The Villa of the Mysteries is a well-preserved suburban ancient Roman villa on the outskirts of Pompeii, southern Italy. It is famous for the series of exquisite frescos in one room, which are usually thought to show the initiation of a young woman into a Greco-Roman mystery cult.
Villa of the Mysteries is a well-preserved suburban ancient Roman villa on the outskirts of Pompeii
Although covered with meters of ash and other volcanic material, the Villa sustained only minor damage during the eruption of Mount Vesuvius in 79 CE
The villa was buried under hundreds of feet of ash and volcanic material when the eruption of Vesuvius in 79 destroyed Pompei, Herculaneum, and other nearby towns. Although covered with meters of ash and other volcanic material, the Villa sustained only minor damage during the eruption. Most of its walls, ceilings, and particularly its frescoes survived largely intact. Since its excavation, the roofing and other parts of the house have been maintained as necessary.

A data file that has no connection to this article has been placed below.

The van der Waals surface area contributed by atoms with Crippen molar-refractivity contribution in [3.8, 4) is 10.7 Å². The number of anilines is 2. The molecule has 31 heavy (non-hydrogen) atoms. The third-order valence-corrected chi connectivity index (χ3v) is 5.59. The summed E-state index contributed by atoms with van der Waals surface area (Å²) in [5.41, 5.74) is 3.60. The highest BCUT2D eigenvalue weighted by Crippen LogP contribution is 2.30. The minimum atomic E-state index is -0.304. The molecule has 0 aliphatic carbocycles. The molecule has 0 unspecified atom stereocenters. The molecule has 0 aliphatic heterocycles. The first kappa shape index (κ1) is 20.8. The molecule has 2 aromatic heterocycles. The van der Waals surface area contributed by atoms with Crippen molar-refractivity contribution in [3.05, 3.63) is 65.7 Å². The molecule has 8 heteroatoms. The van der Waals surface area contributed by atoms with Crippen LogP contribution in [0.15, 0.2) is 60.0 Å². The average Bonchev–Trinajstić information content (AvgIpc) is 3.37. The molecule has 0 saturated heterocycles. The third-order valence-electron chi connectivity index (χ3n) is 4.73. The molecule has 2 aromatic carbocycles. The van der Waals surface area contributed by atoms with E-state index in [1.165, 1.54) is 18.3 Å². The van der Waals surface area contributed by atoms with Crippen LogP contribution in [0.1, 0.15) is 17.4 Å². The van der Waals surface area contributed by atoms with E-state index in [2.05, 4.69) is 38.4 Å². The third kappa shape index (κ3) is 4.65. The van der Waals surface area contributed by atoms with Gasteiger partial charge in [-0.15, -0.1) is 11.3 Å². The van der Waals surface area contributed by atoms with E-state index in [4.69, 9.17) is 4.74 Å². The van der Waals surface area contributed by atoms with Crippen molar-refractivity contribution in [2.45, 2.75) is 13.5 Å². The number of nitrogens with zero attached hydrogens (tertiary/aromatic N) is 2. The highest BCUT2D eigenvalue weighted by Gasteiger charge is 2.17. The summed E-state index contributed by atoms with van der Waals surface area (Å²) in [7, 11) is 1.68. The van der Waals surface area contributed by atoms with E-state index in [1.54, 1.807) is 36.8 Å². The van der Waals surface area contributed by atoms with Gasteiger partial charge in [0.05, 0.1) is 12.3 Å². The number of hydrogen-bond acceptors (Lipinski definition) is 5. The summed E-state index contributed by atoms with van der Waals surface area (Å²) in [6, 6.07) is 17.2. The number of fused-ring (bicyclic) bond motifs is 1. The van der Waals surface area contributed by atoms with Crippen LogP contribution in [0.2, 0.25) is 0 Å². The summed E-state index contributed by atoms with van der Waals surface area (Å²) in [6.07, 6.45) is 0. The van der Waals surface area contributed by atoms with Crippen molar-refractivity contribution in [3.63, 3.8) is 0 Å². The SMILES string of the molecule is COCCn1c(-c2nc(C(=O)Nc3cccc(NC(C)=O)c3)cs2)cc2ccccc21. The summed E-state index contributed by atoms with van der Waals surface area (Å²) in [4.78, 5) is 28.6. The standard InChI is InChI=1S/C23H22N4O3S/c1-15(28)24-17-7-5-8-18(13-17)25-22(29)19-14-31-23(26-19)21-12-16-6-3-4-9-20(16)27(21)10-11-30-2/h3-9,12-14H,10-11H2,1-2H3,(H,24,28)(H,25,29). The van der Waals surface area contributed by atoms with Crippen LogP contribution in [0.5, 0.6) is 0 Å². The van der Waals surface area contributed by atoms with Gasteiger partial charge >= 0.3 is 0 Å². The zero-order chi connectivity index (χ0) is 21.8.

The Villa of the Mysteries is named after the hall of mysteries located in the residential part of the building, which faces the sea. A large continuous fresco that covers three walls, one of the most preserved ancient paintings, depicts a mysterious rite, that is reserved for the devotees of the cult. The particular cult represented here seems to be dedicated to Dionysus or Bacchus, the god of wine, fertility, and religious ecstasy.
A large continuous fresco that covers three walls depicts a mysterious rite, that is reserved for the devotees of the cult
Female figures, as well as fauns, maenads, and winged figures, are seen on the side walls, engaged in various ritual activities. Besides Dionysian ecstasy expressed in dancing and drinking wine, one sees the ritual flagellation of a young girl resting on the lap of a seated woman (bottom right). The other rooms also preserve wonderful examples of second-style wall decoration, that is with depictions of architecture.
The villa also includes an area intended for the production of wine with a rebuilt wooden press. The complex dates back to the 2nd century BC but was given its current shape in 80-70 BC, which is the same period of the frieze of the mysteries.